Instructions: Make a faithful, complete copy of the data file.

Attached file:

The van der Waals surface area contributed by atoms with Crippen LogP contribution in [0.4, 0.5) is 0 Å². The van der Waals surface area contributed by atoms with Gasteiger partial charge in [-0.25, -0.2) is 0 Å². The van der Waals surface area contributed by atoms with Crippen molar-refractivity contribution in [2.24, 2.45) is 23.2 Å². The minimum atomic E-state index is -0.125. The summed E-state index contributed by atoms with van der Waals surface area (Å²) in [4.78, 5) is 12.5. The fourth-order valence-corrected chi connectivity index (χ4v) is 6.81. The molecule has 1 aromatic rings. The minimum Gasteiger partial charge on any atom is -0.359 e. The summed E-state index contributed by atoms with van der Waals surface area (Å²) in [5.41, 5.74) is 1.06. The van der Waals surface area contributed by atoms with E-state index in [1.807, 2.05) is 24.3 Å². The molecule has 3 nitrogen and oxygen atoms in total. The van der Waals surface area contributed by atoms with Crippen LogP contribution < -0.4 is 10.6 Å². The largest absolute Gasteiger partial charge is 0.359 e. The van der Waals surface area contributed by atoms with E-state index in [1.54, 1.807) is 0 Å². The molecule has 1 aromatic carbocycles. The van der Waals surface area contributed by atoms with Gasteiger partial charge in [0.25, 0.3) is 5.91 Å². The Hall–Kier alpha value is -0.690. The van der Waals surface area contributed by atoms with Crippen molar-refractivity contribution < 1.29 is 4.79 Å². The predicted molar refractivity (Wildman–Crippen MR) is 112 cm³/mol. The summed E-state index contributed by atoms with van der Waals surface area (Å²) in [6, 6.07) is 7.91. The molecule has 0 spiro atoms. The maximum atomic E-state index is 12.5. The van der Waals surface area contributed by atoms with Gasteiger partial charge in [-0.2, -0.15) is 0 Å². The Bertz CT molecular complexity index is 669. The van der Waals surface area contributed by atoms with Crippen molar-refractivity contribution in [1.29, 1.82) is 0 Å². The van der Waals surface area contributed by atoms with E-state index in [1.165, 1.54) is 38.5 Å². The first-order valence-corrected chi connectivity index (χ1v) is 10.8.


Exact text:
The van der Waals surface area contributed by atoms with Crippen LogP contribution in [0.4, 0.5) is 0 Å². The van der Waals surface area contributed by atoms with Gasteiger partial charge in [-0.25, -0.2) is 0 Å². The van der Waals surface area contributed by atoms with Crippen molar-refractivity contribution in [2.24, 2.45) is 23.2 Å². The minimum atomic E-state index is -0.125. The summed E-state index contributed by atoms with van der Waals surface area (Å²) in [4.78, 5) is 12.5. The fourth-order valence-corrected chi connectivity index (χ4v) is 6.81. The molecule has 1 aromatic rings. The minimum Gasteiger partial charge on any atom is -0.359 e. The summed E-state index contributed by atoms with van der Waals surface area (Å²) in [5.41, 5.74) is 1.06. The van der Waals surface area contributed by atoms with E-state index in [1.807, 2.05) is 24.3 Å². The molecule has 3 nitrogen and oxygen atoms in total. The van der Waals surface area contributed by atoms with Crippen LogP contribution < -0.4 is 10.6 Å². The largest absolute Gasteiger partial charge is 0.359 e. The van der Waals surface area contributed by atoms with E-state index in [1.54, 1.807) is 0 Å². The molecule has 1 aromatic carbocycles. The van der Waals surface area contributed by atoms with Gasteiger partial charge in [0.25, 0.3) is 5.91 Å². The Hall–Kier alpha value is -0.690. The van der Waals surface area contributed by atoms with Crippen molar-refractivity contribution < 1.29 is 4.79 Å². The predicted molar refractivity (Wildman–Crippen MR) is 112 cm³/mol. The summed E-state index contributed by atoms with van der Waals surface area (Å²) in [6, 6.07) is 7.91. The molecule has 0 spiro atoms. The maximum atomic E-state index is 12.5. The van der Waals surface area contributed by atoms with Gasteiger partial charge in [-0.2, -0.15) is 0 Å². The Bertz CT molecular complexity index is 669. The van der Waals surface area contributed by atoms with Crippen molar-refractivity contribution in [1.29, 1.82) is 0 Å². The van der Waals surface area contributed by atoms with E-state index in [1.165, 1.54) is 38.5 Å². The first-order valence-corrected chi connectivity index (χ1v) is 10.8.